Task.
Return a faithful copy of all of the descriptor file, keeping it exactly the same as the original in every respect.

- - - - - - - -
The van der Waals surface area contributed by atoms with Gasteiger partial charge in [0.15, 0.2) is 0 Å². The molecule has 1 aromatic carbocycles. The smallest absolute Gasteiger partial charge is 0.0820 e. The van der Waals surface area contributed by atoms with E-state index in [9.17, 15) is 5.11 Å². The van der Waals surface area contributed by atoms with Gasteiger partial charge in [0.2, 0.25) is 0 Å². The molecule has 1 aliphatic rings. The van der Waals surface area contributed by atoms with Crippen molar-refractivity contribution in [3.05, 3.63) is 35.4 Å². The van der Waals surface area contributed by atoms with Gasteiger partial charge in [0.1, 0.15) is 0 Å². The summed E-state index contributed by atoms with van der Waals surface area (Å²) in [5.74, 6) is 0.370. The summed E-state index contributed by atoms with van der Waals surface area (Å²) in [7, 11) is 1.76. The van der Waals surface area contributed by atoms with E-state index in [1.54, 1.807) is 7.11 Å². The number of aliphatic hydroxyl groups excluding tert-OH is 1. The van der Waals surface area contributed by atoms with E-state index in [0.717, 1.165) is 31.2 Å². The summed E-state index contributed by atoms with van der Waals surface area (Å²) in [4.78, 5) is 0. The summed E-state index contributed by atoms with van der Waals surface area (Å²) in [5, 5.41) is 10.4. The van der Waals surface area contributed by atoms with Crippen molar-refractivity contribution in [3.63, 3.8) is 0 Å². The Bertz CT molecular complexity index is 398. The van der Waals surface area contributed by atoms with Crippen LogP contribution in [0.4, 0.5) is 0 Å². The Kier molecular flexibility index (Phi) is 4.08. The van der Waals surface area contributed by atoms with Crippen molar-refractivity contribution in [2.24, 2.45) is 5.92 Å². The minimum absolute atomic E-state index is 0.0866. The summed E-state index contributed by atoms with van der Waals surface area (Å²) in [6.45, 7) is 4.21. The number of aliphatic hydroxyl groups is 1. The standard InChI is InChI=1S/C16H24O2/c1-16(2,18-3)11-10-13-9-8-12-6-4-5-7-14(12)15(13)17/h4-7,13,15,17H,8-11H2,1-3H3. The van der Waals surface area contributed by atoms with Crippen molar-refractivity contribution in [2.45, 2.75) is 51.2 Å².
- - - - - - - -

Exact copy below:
The van der Waals surface area contributed by atoms with Gasteiger partial charge in [0.15, 0.2) is 0 Å². The molecule has 1 aromatic carbocycles. The smallest absolute Gasteiger partial charge is 0.0820 e. The van der Waals surface area contributed by atoms with E-state index in [9.17, 15) is 5.11 Å². The van der Waals surface area contributed by atoms with Gasteiger partial charge in [0.2, 0.25) is 0 Å². The molecule has 1 aliphatic rings. The van der Waals surface area contributed by atoms with Crippen molar-refractivity contribution in [3.05, 3.63) is 35.4 Å². The van der Waals surface area contributed by atoms with Gasteiger partial charge in [0.1, 0.15) is 0 Å². The summed E-state index contributed by atoms with van der Waals surface area (Å²) in [5.74, 6) is 0.370. The summed E-state index contributed by atoms with van der Waals surface area (Å²) in [7, 11) is 1.76. The van der Waals surface area contributed by atoms with E-state index in [1.54, 1.807) is 7.11 Å². The number of aliphatic hydroxyl groups excluding tert-OH is 1. The van der Waals surface area contributed by atoms with E-state index in [0.717, 1.165) is 31.2 Å². The summed E-state index contributed by atoms with van der Waals surface area (Å²) in [4.78, 5) is 0. The summed E-state index contributed by atoms with van der Waals surface area (Å²) in [5, 5.41) is 10.4. The van der Waals surface area contributed by atoms with Crippen molar-refractivity contribution in [3.63, 3.8) is 0 Å². The Bertz CT molecular complexity index is 398. The van der Waals surface area contributed by atoms with Crippen LogP contribution in [0.4, 0.5) is 0 Å². The Kier molecular flexibility index (Phi) is 4.08. The van der Waals surface area contributed by atoms with Crippen molar-refractivity contribution in [2.24, 2.45) is 5.92 Å². The minimum absolute atomic E-state index is 0.0866. The summed E-state index contributed by atoms with van der Waals surface area (Å²) in [6.45, 7) is 4.21. The number of aliphatic hydroxyl groups is 1. The standard InChI is InChI=1S/C16H24O2/c1-16(2,18-3)11-10-13-9-8-12-6-4-5-7-14(12)15(13)17/h4-7,13,15,17H,8-11H2,1-3H3. The van der Waals surface area contributed by atoms with Crippen molar-refractivity contribution in [2.45, 2.75) is 51.2 Å².